Michael J. Buckingham
John R. Potter
Grant B. Deane
Marine Phys. Lab., Scripps Inst. of Oceanogr., La Jolla, CA 92093-0213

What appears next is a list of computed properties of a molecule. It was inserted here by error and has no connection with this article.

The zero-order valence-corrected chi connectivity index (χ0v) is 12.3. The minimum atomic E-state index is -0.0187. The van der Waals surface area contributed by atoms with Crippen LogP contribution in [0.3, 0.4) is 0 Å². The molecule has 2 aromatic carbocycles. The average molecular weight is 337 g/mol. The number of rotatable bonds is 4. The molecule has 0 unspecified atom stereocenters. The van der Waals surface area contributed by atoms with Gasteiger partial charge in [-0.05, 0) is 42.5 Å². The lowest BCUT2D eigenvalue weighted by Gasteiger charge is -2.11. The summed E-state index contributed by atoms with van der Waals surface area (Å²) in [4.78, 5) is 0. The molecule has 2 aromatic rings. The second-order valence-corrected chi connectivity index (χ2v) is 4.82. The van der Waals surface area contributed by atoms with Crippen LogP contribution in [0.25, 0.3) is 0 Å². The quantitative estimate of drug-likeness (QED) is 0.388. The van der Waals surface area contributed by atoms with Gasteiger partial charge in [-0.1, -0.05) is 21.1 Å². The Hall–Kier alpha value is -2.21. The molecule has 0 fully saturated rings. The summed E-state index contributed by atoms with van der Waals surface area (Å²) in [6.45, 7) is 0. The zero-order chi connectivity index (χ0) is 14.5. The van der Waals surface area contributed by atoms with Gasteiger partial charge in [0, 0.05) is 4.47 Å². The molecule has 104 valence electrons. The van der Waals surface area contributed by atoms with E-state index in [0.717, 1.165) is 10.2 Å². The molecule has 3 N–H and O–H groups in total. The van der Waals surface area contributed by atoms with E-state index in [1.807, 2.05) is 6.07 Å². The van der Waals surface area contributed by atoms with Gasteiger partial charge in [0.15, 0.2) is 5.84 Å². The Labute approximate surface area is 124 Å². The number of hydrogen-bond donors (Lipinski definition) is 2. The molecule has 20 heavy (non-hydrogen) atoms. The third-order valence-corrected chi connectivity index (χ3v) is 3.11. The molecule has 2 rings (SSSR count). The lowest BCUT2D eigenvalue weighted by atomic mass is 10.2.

As part of ONR's high-frequency initiative, a field experiment to determine the temporal and spatial coherence of acoustic fluctuations induced by propagation through a fully developed turbulent flow has been planned in collaboration with several other research groups for late September 1994. Narrow-band measurements (67-kHz coded signals) will be taken in Cordova Channel, British Columbia, where strong, semidiurnal tidal flows (up to 1.0 m/s) create fully developed turbulence (Reynolds number (approximately equal to)10[sup 7]), and strong mixing prevents stratification (bulk Richardson number (approximately equal to)0.02). Prior experiments have established the turbulent nature of the flow and examined the horizontal arrival angle and intensity fluctuations with time. In the present experiment, a new compact acoustic array, consisting of 128 hydrophones in an elliptical configuration, is being adapted to monitor the acoustic arrivals in the vertical and horizontal, with finer spatial resolution than has previously been obtained. Amplitude and phase data will be recorded from 15 channels. Environmental data from ADCPs, turbulence meters, side-scan sonars, microstructure instruments, CTDs, etc., will be available to help interpret the acoustic results. Preliminary results of the acoustic fluctuation experiment will be presented, with an analysis of the fine-scale phase and intensity coherences, which are intimately related to the microstructure of the transmitting medium.